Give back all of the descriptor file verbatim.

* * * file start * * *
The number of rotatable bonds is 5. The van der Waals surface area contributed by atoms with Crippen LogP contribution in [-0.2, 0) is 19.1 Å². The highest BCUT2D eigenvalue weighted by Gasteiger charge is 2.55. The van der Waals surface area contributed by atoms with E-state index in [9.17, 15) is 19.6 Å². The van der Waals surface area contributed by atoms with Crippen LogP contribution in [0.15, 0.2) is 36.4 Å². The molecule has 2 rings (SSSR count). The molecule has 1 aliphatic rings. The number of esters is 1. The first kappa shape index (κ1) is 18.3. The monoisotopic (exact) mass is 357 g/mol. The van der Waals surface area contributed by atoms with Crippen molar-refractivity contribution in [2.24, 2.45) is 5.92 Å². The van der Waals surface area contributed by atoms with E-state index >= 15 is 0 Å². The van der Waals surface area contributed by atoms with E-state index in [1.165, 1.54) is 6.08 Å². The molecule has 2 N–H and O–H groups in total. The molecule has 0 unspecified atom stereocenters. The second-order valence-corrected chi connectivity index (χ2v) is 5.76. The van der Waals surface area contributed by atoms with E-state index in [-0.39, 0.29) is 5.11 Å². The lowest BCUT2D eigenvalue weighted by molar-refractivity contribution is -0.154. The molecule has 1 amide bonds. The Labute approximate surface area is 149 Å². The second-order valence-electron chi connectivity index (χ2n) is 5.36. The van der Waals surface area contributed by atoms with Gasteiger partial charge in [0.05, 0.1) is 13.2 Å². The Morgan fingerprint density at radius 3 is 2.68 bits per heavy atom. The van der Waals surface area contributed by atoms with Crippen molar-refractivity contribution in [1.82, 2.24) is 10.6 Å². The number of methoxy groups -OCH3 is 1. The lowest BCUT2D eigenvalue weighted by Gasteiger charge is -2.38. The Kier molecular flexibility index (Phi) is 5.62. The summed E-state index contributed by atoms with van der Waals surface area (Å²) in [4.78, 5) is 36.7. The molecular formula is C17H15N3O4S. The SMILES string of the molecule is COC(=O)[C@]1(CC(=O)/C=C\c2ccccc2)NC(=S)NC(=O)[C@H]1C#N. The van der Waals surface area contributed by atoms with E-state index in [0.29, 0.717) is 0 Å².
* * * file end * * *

The number of rotatable bonds is 5. The van der Waals surface area contributed by atoms with Crippen LogP contribution in [-0.2, 0) is 19.1 Å². The highest BCUT2D eigenvalue weighted by Gasteiger charge is 2.55. The van der Waals surface area contributed by atoms with E-state index in [9.17, 15) is 19.6 Å². The van der Waals surface area contributed by atoms with Crippen LogP contribution in [0.15, 0.2) is 36.4 Å². The molecule has 2 rings (SSSR count). The molecule has 1 aliphatic rings. The number of esters is 1. The first kappa shape index (κ1) is 18.3. The monoisotopic (exact) mass is 357 g/mol. The van der Waals surface area contributed by atoms with Crippen molar-refractivity contribution in [2.24, 2.45) is 5.92 Å². The van der Waals surface area contributed by atoms with E-state index >= 15 is 0 Å². The van der Waals surface area contributed by atoms with E-state index in [1.165, 1.54) is 6.08 Å². The molecule has 2 N–H and O–H groups in total. The molecule has 0 unspecified atom stereocenters. The second-order valence-corrected chi connectivity index (χ2v) is 5.76. The van der Waals surface area contributed by atoms with E-state index in [-0.39, 0.29) is 5.11 Å². The lowest BCUT2D eigenvalue weighted by molar-refractivity contribution is -0.154. The molecule has 1 amide bonds. The Labute approximate surface area is 149 Å². The second-order valence-electron chi connectivity index (χ2n) is 5.36. The van der Waals surface area contributed by atoms with Gasteiger partial charge in [0.05, 0.1) is 13.2 Å². The Morgan fingerprint density at radius 3 is 2.68 bits per heavy atom. The van der Waals surface area contributed by atoms with Crippen molar-refractivity contribution in [1.82, 2.24) is 10.6 Å². The number of methoxy groups -OCH3 is 1. The lowest BCUT2D eigenvalue weighted by Gasteiger charge is -2.38. The Kier molecular flexibility index (Phi) is 5.62. The summed E-state index contributed by atoms with van der Waals surface area (Å²) in [4.78, 5) is 36.7. The molecular formula is C17H15N3O4S. The SMILES string of the molecule is COC(=O)[C@]1(CC(=O)/C=C\c2ccccc2)NC(=S)NC(=O)[C@H]1C#N. The van der Waals surface area contributed by atoms with E-state index in [0.29, 0.717) is 0 Å².